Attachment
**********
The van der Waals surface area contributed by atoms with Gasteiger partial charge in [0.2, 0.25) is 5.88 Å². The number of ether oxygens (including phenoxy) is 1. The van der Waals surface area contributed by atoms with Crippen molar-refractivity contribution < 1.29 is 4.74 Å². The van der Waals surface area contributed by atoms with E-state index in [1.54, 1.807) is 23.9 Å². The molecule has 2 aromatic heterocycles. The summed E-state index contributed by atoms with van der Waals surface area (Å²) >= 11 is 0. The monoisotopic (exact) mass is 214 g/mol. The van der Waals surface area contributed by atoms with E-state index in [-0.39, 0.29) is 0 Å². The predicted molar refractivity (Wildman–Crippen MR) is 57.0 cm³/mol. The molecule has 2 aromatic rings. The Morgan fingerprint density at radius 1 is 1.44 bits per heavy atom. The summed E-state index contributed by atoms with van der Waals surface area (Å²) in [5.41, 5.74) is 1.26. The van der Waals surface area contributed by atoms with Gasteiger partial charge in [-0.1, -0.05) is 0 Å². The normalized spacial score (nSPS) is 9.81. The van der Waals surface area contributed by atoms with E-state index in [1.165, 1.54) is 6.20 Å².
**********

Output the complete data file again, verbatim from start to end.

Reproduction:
The van der Waals surface area contributed by atoms with Gasteiger partial charge in [0.2, 0.25) is 5.88 Å². The number of ether oxygens (including phenoxy) is 1. The van der Waals surface area contributed by atoms with Crippen molar-refractivity contribution < 1.29 is 4.74 Å². The van der Waals surface area contributed by atoms with E-state index in [1.54, 1.807) is 23.9 Å². The molecule has 2 aromatic heterocycles. The summed E-state index contributed by atoms with van der Waals surface area (Å²) >= 11 is 0. The monoisotopic (exact) mass is 214 g/mol. The van der Waals surface area contributed by atoms with E-state index in [-0.39, 0.29) is 0 Å². The predicted molar refractivity (Wildman–Crippen MR) is 57.0 cm³/mol. The molecule has 2 aromatic rings. The Morgan fingerprint density at radius 1 is 1.44 bits per heavy atom. The summed E-state index contributed by atoms with van der Waals surface area (Å²) in [5.41, 5.74) is 1.26. The van der Waals surface area contributed by atoms with Gasteiger partial charge in [-0.1, -0.05) is 0 Å². The normalized spacial score (nSPS) is 9.81. The van der Waals surface area contributed by atoms with E-state index in [1.165, 1.54) is 6.20 Å².